- Date: –
- Venue: The Palestine Center
Author and Assistant Professor of Political Science, Wellesley College
*A light lunch is served at 12:30 p.m. Talk begins promptly at 1:00 p.m.
The right to own property is something we generally take for granted. For refugees living in camps, in some cases for as long as generations, the link between citizenship and property ownership becomes strained. How do refugees protect these assets and preserve communal ties? How do they maintain a sense of identity and belonging within chaotic settings?
Protection Amid Chaos follows people as they develop binding claims on assets and resources in challenging political and economic spaces. Focusing on Palestinians living in refugee camps in Lebanon and Jordan, it shows how the first to arrive developed flexible though legitimate property rights claims based on legal knowledge retained from their homeland, subsequently adapted to the restrictions of refugee life. As camps increased in complexity, refugees merged their informal institutions with the formal rules of political outsiders, devising a broader, stronger system for protecting their assets and culture from predation and state incorporation.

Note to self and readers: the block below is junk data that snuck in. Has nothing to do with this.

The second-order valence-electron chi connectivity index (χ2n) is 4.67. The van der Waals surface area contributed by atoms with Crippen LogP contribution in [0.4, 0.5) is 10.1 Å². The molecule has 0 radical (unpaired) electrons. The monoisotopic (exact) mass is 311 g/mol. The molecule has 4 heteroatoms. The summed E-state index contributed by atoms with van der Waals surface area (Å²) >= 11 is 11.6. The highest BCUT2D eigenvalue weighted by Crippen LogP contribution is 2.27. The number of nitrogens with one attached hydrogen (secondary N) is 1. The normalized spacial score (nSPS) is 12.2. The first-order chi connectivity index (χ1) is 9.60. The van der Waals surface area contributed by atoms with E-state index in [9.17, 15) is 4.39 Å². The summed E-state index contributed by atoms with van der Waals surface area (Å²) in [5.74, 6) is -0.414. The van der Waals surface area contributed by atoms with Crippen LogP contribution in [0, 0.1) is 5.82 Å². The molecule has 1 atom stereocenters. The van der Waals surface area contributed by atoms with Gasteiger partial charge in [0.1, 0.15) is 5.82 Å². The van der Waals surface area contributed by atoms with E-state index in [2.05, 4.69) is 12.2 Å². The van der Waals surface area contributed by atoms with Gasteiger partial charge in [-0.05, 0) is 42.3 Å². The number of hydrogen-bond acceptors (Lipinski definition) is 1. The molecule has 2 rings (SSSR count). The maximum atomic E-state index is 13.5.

For this book, Nadya Hajj conducted interviews with two hundred refugees. She consults memoirs, legal documents, and findings in the United Nations Relief Works Agency archives. Her work reveals the strategies Palestinian refugees have used to navigate their precarious conditions while under continuous assault and situates their struggle within the larger context of communities living in transitional spaces.
Nadya Hajj is an Assistant Professor of Political Science and Middle East Studies at Wellesley College. She completed her undergraduate studies at the University of Virginia and attained her MA and PhD from Emory University. At Wellesley, she teaches Comparative Politics, Political Economy, and Middle East politics. Her research examines how refugee communities, and in particular Palestinian refugees, created order in the midst of chaotic political economic landscapes. She spent more than ten years conducting interviews in refugee camps across Lebanon, Jordan, and Syria. Her research has been published in the Journal of Policy Studies and Comparative Politics.
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